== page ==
DeFlip Side #88: Best (and Worst) Reads of 2008

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Welcome everyone. I’m Christopher DeFilippis and this is DeFlip Side.

It’s January, so you know the deal (or at least you should by this point). It’s time for my annual list of Best Reads, counting down the best and worst genre books I’ve read in the past year. Now, these books were not necessarily published in 2008; hence the title “Best Reads” instead of “Best Books.” And DeFlip Side devotees may experience some déjà vu, since a few of the titles mentioned have already been featured in previous DeFlip Side segments. Now, on with the list for 2008!

Fifth Place: Angry Candy by Harlan Ellison
It’s hard to believe that this is only thing I’ve ever read by Harlan Ellison. I’ve seen him speak and he’s a tremendously entertaining man. So I was happy to find that he produces prose to match. Angry Candy is that rare species of story collection that doesn’t contain any filler—you know, the not so good stories peppered in amongst the better ones. No turkeys in sight here; just interesting themes, compelling characters and actual points of view delivered in Ellison’s brisk, savvy style; the more notable offerings include the classic “Paladin of the Lost Hour,” “Broken Glass,” “With Virgil Oddum at the East Pole,” “Chained to the Fast Lane in the Red Queen’s Race” and the superb experimental piece “The Region Between.” Only one story came up short for me, “Prince Myshkin, and Hold the Relish”–which wasn’t so much bad as it was self-indulgent. As far as collections go, you wont find many better.

Fourth Place: Anchorwick by Jeffrey E. Barlough
This supernatural page-turner is Barlough’s latest “Western Lights” novel, set in a mysteriously sundered world where a remnant of Victorian-era society lives in ice-rimed isolation. And though it’s a stand-alone tale, it revisits the settings and some of the characters featured in Barlough’s first novel, Dark Sleeper. The narrator this time is aspiring student Eugene Stanley who, while studying one night, is visited by a misty apparition calling out for help. Curiosity piqued, Eugene launches an investigation that snares him in a web of larger and seemingly unrelated mysteries, leading to the rediscovery of an ancient magic that is somehow tied to a monstrous old clock that is not really a clock at all.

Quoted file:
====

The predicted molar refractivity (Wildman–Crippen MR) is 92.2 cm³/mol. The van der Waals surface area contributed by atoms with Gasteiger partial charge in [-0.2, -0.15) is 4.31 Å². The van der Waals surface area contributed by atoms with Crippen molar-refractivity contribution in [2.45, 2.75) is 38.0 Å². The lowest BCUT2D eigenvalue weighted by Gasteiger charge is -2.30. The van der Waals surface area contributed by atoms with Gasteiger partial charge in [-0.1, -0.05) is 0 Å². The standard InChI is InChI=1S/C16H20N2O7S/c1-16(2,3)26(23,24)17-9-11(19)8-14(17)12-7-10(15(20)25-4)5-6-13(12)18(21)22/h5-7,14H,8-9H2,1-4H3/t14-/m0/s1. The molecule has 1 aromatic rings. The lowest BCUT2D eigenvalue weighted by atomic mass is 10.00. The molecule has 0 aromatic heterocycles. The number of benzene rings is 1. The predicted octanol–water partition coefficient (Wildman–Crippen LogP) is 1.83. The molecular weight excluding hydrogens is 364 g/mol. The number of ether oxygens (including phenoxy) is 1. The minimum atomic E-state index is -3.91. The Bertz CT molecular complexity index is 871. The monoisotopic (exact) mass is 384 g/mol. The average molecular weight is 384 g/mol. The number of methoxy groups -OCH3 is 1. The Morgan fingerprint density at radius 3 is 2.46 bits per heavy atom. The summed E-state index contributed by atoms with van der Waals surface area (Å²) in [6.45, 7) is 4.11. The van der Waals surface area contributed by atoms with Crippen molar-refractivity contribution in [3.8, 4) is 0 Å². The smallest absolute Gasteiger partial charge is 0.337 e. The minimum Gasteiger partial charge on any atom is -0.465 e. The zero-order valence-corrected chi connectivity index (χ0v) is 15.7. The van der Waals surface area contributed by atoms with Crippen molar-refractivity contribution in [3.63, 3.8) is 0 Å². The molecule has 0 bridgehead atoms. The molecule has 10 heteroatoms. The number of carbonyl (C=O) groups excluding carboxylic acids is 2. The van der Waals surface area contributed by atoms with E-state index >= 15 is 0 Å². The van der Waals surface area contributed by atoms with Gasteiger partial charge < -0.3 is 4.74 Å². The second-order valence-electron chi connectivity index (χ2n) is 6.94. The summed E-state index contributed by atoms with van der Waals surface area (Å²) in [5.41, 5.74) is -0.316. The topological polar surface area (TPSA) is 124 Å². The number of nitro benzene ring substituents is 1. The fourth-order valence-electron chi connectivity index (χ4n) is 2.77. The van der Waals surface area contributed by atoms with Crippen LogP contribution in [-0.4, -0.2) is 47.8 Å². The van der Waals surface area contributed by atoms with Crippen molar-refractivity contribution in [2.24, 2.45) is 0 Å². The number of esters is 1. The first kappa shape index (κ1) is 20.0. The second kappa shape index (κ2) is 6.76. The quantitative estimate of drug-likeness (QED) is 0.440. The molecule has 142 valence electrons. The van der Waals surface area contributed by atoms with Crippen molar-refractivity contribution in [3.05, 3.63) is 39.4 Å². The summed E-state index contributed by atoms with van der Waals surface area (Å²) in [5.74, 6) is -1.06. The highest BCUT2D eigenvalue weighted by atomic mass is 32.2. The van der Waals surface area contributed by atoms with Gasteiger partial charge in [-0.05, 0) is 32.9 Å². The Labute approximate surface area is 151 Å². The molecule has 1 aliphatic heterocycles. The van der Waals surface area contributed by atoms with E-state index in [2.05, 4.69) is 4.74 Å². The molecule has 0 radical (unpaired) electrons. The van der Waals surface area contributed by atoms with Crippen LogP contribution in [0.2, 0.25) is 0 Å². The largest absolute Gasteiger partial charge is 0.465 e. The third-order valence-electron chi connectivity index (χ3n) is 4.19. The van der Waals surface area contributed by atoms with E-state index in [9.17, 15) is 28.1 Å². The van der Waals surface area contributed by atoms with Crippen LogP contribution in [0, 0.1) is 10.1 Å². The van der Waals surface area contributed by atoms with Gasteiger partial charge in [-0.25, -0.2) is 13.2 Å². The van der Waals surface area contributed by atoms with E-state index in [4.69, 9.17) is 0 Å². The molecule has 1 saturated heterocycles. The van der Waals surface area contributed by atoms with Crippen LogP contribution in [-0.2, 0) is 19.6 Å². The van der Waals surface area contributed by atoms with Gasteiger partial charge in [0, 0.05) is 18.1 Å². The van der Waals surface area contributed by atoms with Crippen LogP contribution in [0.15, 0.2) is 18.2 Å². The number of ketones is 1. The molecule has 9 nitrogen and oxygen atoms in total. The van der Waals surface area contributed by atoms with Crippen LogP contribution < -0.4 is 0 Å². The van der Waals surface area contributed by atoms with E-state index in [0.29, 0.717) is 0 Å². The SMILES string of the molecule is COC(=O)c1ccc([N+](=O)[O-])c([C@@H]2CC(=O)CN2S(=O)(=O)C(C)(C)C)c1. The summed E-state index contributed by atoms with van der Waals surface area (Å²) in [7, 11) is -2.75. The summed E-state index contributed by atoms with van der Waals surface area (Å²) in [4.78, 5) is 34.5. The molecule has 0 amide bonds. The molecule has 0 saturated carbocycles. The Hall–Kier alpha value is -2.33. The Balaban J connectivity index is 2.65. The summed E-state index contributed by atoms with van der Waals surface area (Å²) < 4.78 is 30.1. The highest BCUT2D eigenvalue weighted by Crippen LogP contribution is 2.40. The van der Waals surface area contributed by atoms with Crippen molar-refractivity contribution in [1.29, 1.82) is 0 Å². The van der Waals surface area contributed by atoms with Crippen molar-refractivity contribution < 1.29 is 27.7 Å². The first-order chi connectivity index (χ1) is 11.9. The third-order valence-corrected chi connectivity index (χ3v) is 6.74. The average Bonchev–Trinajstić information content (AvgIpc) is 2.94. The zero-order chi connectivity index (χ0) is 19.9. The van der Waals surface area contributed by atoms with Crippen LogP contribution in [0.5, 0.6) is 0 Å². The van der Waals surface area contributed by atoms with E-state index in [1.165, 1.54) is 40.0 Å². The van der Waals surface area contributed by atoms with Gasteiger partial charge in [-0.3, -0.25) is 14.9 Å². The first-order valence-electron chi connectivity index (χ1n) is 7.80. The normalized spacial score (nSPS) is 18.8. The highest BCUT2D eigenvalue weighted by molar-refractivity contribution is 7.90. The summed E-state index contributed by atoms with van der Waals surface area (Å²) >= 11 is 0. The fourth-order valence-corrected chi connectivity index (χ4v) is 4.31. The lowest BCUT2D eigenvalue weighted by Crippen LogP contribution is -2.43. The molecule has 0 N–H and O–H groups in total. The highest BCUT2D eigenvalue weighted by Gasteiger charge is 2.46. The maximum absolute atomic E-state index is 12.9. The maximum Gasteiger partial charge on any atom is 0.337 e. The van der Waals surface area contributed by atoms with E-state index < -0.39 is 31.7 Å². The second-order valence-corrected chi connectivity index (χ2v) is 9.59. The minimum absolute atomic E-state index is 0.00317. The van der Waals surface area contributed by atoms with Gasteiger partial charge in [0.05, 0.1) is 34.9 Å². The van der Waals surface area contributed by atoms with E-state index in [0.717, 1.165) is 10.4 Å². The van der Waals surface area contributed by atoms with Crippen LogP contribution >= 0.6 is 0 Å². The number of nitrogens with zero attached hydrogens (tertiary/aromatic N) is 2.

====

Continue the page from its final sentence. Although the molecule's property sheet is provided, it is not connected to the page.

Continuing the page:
Anchorwick once again treats readers to the unique blend of elements that make Barlough’s work so hard to classify—occult mystery, scientific romance, allohistory, Victorian horror—all culminating in a sprawling, gas-lit fantasy that should be doubly enjoyable for long-time Barlough readers, as it reunites them with the key characters and settings that turned them on to the Western Lights series in the first place—a series that just keeps getting better.

Third Place: We have a three-way tie for third this year, with a sequence of books that I’ve come to think of as the “Space Race Trifecta.” They are Red Moon Rising by Matthew Brzezinski, The Right Stuff by Tom Wolfe, and (to a lesser extent) Moon Shot by Astronauts Deke Slayton and Alan Shepherd.

Red Moon Rising deftly chronicles of the origins of the rocket programs in America and the Soviet Union that sparked the Space Race, including the pioneering work of Sergi Korolev, the father of the Soviet space program, and the political shenanigans state-side that cost America a number of readily-obtainable firsts; Follow that up with Tom Wolf’s The Right Stuff, which peerlessly profiles the test pilots who became the world-famous Mercury Seven at the dawn of the American manned space program. The Right Stuff is most remarkable for its warts-and-all approach to these iconic figures, capturing the colossal arrogance that gave them the confidence to pursue such courageous achievements. And no small amount of that arrogance is on display in Moon Shot, which is an enjoyable though somewhat selective account of the Apollo program as written by astronauts Alan Shepard and Deke Slayton. The most remarkable thing about these books is how one led into the next almost seamlessly. Taken collectively, you won’t get a better primer of mankind’s quest for the stars.

Second Place: Anansi Boys by Neil Gaiman